Q: What are the biggest challenges? For example, a mentally ill New York man was killed in the subway.  It sounds like this training is one of the solutions.
A: Yes. There is a lot of fear in interacting with persons with mental health issues, and a lot of fear of asking for help. The average age for first aid trainings is 22-30; other programs skew older.
After the pandemic: People are really reactive. People want language for how to handle escalated situations.
We partner with Red Rocks Community College.
The training talks about how to have the person call us. The person may be suicidal.
Comment from audience: I have taken mental health training. You might see someone flaring out, and not know what to do. It will help you recognize the symptoms before the flaring out. It is really good program, the equivalent of stopping the bleeding.
Q: How do you help people cope with normal life? 
A: I think that is therapy at its finest.
Q: What do you think of this name for our mental health fair in February? “Mindfest: Living your best life.”
A: Members really liked that name.
Updates and Announcements
  • We still need sponsors for ConiferFest, at various levels. FirstBank is in.  5280 is a presenting sponsor. CORE is in.
Meeting program
Domestic Violence, Kelly Andrews, Therapist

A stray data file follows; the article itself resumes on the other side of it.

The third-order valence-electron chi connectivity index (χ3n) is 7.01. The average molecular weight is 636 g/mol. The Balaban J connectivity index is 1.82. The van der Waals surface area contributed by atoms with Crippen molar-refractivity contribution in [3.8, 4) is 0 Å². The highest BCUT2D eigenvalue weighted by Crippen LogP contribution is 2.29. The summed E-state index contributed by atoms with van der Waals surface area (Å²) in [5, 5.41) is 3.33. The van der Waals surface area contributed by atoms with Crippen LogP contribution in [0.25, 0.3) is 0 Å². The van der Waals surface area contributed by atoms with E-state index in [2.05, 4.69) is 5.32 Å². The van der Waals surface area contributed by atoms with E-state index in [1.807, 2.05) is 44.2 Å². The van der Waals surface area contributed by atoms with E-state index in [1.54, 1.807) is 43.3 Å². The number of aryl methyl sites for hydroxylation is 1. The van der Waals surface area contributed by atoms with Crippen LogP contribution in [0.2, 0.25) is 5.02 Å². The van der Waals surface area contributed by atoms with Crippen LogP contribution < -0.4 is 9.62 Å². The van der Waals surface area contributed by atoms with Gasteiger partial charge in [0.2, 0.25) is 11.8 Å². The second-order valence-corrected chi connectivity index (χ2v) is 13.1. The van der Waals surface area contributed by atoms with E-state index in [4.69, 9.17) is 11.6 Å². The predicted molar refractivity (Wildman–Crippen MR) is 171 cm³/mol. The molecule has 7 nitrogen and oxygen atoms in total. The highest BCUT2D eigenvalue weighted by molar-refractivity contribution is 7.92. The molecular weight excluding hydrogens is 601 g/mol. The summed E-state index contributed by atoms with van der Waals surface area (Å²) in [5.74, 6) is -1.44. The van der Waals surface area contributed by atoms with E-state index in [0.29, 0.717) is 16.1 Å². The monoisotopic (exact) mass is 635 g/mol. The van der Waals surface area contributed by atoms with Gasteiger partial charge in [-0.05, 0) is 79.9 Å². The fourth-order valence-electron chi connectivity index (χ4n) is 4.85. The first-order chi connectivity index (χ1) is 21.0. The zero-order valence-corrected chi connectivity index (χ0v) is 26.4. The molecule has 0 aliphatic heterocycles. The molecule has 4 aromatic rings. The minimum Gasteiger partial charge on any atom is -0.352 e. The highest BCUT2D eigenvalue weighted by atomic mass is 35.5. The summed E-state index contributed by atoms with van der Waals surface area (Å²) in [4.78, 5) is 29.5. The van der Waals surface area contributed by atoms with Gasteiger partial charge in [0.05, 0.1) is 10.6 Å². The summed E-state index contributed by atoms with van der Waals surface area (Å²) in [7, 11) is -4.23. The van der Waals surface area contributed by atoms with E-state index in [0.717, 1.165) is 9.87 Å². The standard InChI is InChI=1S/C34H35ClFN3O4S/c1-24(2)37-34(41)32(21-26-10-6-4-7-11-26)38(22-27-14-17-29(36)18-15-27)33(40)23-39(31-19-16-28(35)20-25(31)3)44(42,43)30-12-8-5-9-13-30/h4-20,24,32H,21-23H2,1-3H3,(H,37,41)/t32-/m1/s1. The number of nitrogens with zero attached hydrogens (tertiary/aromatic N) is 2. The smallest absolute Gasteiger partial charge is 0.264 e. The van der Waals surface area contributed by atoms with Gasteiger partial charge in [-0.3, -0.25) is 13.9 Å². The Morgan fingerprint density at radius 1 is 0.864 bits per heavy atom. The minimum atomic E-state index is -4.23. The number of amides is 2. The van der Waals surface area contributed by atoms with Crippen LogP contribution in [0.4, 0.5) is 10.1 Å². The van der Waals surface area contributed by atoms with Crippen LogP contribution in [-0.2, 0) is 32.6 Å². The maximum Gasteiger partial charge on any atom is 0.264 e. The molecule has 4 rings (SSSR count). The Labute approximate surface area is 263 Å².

Kelly Andrews is a therapist in private practice in Evergreen, specializing in women’s issues, including domestic violence, eating disorders, and social anxieties.
Kelly: One in three women will experience domestic violence. It affects the nervous system, like flight or fight. It makes a person need to be on the lookout for threats; it affects mental health. It damages relationships because the person who is supposed to love us and care for us is putting us in danger. This can affect relationships lifelong.
Once violence has been introduced into a relationship, it’s always there even if it is not actively happening. A person ends up expecting violence and flinching even without anything new happening.
  1. Intimidation: throwing things, banging things, abusing pets.
  2. Emotional abuse: Name-calling, putting her down, wearing down over time.
  3. Isolation: Often people don’t realize it is happening. Like putting a frog in a pot of water and gradually increasing the heat, and the frog doesn’t notice until it’s damaging.
  4. Denial: The perpetrator denies that the incident happened and makes a person forget their own worth. It’s gaslighting, meant to make the woman feel that “My reality is not right, because so often I’m told I am wrong.” It feels like one is going crazy. Then police come and don’t believe the woman, because the man is confident and convincing, and the woman isn’t sure what really happened. This can take a long time to come back from. It takes years to rebuild the feeling that, “I am valid.”